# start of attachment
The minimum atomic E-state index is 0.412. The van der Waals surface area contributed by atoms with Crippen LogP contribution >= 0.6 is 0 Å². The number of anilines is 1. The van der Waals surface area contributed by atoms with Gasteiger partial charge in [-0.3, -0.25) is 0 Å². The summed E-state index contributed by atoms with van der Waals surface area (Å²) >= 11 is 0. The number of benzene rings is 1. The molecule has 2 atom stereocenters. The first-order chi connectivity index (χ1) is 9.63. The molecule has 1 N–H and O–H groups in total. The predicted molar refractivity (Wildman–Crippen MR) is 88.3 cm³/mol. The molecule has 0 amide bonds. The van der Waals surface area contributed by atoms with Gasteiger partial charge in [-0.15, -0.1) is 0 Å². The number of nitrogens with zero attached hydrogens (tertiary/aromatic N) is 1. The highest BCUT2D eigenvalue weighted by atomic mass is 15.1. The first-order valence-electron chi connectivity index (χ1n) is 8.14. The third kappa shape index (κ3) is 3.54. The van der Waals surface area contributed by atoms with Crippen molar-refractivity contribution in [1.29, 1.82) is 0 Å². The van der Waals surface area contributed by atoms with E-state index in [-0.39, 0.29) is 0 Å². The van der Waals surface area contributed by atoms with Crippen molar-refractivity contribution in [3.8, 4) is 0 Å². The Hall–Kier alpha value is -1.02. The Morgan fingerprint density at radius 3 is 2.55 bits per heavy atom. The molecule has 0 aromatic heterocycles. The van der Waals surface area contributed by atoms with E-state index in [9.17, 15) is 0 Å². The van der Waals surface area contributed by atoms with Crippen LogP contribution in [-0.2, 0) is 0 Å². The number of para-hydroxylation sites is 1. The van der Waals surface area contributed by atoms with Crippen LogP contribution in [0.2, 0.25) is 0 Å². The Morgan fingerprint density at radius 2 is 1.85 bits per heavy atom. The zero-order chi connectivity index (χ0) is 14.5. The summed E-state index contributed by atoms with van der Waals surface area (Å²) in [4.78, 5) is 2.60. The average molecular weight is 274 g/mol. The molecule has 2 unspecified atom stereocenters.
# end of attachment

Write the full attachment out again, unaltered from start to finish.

The minimum atomic E-state index is 0.412. The van der Waals surface area contributed by atoms with Crippen LogP contribution >= 0.6 is 0 Å². The number of anilines is 1. The van der Waals surface area contributed by atoms with Gasteiger partial charge in [-0.3, -0.25) is 0 Å². The summed E-state index contributed by atoms with van der Waals surface area (Å²) >= 11 is 0. The number of benzene rings is 1. The molecule has 2 atom stereocenters. The first-order chi connectivity index (χ1) is 9.63. The molecule has 1 N–H and O–H groups in total. The predicted molar refractivity (Wildman–Crippen MR) is 88.3 cm³/mol. The molecule has 0 amide bonds. The van der Waals surface area contributed by atoms with Gasteiger partial charge in [-0.15, -0.1) is 0 Å². The number of nitrogens with zero attached hydrogens (tertiary/aromatic N) is 1. The highest BCUT2D eigenvalue weighted by atomic mass is 15.1. The first-order valence-electron chi connectivity index (χ1n) is 8.14. The third kappa shape index (κ3) is 3.54. The van der Waals surface area contributed by atoms with Crippen molar-refractivity contribution in [1.29, 1.82) is 0 Å². The van der Waals surface area contributed by atoms with E-state index in [-0.39, 0.29) is 0 Å². The van der Waals surface area contributed by atoms with Crippen molar-refractivity contribution in [3.8, 4) is 0 Å². The Hall–Kier alpha value is -1.02. The Morgan fingerprint density at radius 3 is 2.55 bits per heavy atom. The molecule has 0 aromatic heterocycles. The van der Waals surface area contributed by atoms with E-state index in [9.17, 15) is 0 Å². The van der Waals surface area contributed by atoms with Crippen LogP contribution in [-0.2, 0) is 0 Å². The number of para-hydroxylation sites is 1. The van der Waals surface area contributed by atoms with Crippen LogP contribution in [0.2, 0.25) is 0 Å². The Morgan fingerprint density at radius 2 is 1.85 bits per heavy atom. The zero-order chi connectivity index (χ0) is 14.5. The summed E-state index contributed by atoms with van der Waals surface area (Å²) in [4.78, 5) is 2.60. The average molecular weight is 274 g/mol. The molecule has 2 unspecified atom stereocenters.